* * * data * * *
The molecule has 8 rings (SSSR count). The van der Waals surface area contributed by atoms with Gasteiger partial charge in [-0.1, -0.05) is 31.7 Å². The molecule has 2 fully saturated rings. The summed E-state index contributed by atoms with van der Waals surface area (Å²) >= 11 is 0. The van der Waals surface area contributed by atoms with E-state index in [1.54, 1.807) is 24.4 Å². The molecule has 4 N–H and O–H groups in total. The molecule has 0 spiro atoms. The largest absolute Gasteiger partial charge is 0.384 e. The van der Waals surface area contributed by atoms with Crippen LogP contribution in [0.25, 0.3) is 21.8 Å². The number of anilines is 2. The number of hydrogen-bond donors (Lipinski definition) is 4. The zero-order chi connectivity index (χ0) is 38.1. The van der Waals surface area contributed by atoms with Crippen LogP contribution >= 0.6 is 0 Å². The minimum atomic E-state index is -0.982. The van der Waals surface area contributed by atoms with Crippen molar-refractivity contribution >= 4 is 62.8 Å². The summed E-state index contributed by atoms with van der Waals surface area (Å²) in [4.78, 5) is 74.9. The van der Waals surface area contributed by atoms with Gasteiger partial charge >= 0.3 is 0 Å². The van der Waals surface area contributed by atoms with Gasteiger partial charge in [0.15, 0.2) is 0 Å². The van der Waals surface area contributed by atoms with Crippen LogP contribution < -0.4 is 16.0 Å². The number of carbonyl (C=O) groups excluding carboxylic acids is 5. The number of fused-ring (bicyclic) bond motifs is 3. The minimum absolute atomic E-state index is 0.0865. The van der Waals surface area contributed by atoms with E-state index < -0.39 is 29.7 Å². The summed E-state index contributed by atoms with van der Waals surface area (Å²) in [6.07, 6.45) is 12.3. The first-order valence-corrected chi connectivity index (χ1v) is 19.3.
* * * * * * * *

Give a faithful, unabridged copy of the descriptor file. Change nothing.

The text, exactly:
The molecule has 8 rings (SSSR count). The van der Waals surface area contributed by atoms with Gasteiger partial charge in [-0.1, -0.05) is 31.7 Å². The molecule has 2 fully saturated rings. The summed E-state index contributed by atoms with van der Waals surface area (Å²) >= 11 is 0. The van der Waals surface area contributed by atoms with E-state index in [1.54, 1.807) is 24.4 Å². The molecule has 4 N–H and O–H groups in total. The molecule has 0 spiro atoms. The largest absolute Gasteiger partial charge is 0.384 e. The van der Waals surface area contributed by atoms with Crippen LogP contribution in [0.25, 0.3) is 21.8 Å². The number of anilines is 2. The number of hydrogen-bond donors (Lipinski definition) is 4. The zero-order chi connectivity index (χ0) is 38.1. The van der Waals surface area contributed by atoms with Crippen LogP contribution >= 0.6 is 0 Å². The minimum atomic E-state index is -0.982. The van der Waals surface area contributed by atoms with Crippen molar-refractivity contribution >= 4 is 62.8 Å². The summed E-state index contributed by atoms with van der Waals surface area (Å²) in [4.78, 5) is 74.9. The van der Waals surface area contributed by atoms with Gasteiger partial charge >= 0.3 is 0 Å². The van der Waals surface area contributed by atoms with Gasteiger partial charge in [0.15, 0.2) is 0 Å². The van der Waals surface area contributed by atoms with Crippen LogP contribution < -0.4 is 16.0 Å². The number of carbonyl (C=O) groups excluding carboxylic acids is 5. The number of fused-ring (bicyclic) bond motifs is 3. The minimum absolute atomic E-state index is 0.0865. The van der Waals surface area contributed by atoms with E-state index < -0.39 is 29.7 Å². The summed E-state index contributed by atoms with van der Waals surface area (Å²) in [6.07, 6.45) is 12.3. The first-order valence-corrected chi connectivity index (χ1v) is 19.3.